Students from an indigenous high school took their first steps to becoming work-ready for future employment with help from the Queensland Minerals and Energy Academy (QMEA) and local mining company Wesfarmers Resources.
Wadja Wadja High School students had a rare opportunity to be a tradie for a day with the QMEA conducting a trade day at the school, where they were mentored by tradies from the Wesfarmers Curragh mine.
Wesfarmers General Manager of Curragh Operations Johan Ballot said learning the basics of the welding process is a key trade in the resources sector.
“The value of the events QMEA runs at regional and school level — such as the event at Wadja Wadja — is clear, and Wesfarmers Resources has been a proud and ‘hands on’ supporter for several years now,” said Mr Ballot.
The visit to Wadja Wadja is one of a series of events that gives students an opportunity to engage with tradespeople from the mine and gain an understanding of the tradies’ roles and some insight into vocational training available to them.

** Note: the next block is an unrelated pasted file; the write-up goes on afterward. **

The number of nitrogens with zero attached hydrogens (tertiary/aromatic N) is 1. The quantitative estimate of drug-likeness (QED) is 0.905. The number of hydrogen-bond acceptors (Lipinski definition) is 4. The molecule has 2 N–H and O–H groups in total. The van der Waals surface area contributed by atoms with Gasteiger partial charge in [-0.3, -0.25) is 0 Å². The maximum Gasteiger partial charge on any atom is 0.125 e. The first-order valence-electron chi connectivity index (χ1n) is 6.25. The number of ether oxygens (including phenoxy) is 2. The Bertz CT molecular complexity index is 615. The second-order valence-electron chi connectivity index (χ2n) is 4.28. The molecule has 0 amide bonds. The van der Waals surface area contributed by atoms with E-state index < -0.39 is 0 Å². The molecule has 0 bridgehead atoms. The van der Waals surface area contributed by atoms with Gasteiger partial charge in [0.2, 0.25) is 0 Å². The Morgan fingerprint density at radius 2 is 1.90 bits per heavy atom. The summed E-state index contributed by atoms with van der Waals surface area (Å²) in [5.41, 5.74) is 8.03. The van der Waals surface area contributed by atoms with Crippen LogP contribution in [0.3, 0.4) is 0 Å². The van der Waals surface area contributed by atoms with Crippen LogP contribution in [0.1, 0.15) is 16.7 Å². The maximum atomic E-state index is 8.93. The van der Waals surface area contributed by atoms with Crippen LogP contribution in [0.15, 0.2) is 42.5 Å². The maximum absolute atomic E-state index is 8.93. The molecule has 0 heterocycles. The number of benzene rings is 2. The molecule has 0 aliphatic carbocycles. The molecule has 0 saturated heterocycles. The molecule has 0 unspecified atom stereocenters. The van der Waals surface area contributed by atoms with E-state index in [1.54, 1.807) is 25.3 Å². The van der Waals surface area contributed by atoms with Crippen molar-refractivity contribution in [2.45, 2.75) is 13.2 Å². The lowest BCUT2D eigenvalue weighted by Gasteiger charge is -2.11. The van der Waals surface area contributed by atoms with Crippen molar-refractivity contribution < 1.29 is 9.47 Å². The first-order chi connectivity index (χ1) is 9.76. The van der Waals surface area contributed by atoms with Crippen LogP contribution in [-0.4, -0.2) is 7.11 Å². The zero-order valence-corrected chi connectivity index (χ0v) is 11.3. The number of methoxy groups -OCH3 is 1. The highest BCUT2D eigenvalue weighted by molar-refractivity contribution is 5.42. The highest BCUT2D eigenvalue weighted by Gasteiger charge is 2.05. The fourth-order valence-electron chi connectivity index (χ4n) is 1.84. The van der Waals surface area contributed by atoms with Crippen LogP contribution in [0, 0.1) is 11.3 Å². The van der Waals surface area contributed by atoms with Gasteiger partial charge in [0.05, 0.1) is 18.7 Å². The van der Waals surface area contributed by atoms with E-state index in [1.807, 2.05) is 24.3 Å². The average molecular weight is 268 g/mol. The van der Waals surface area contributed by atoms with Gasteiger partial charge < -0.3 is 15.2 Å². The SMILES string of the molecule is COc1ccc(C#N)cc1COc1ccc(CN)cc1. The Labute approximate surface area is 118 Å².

Queensland Resources Council (QRC) Director of Skills, Education and Diversity Katrina-Lee Jones said the workshops help bridge the gap between school and employment.
“Not only does the trade day provide the students with the essential skills to take up employment post school, but also puts them on a pathway that builds their confidence to take the next step once they complete school,” Ms Jones said.
“QMEA recognises the outstanding contribution made by the indigenous workforce in the resources sector and is focused on delivering the next generation to mine sites across the state.
“We believe the industry has a vested responsibility to spur teaching and training opportunities for indigenous schools and communities, which will ultimately lead to long-term employment.”
The QMEA is the education arm of the QRC and is a partnership with the Queensland Government under the Gateway to Industry Schools Program.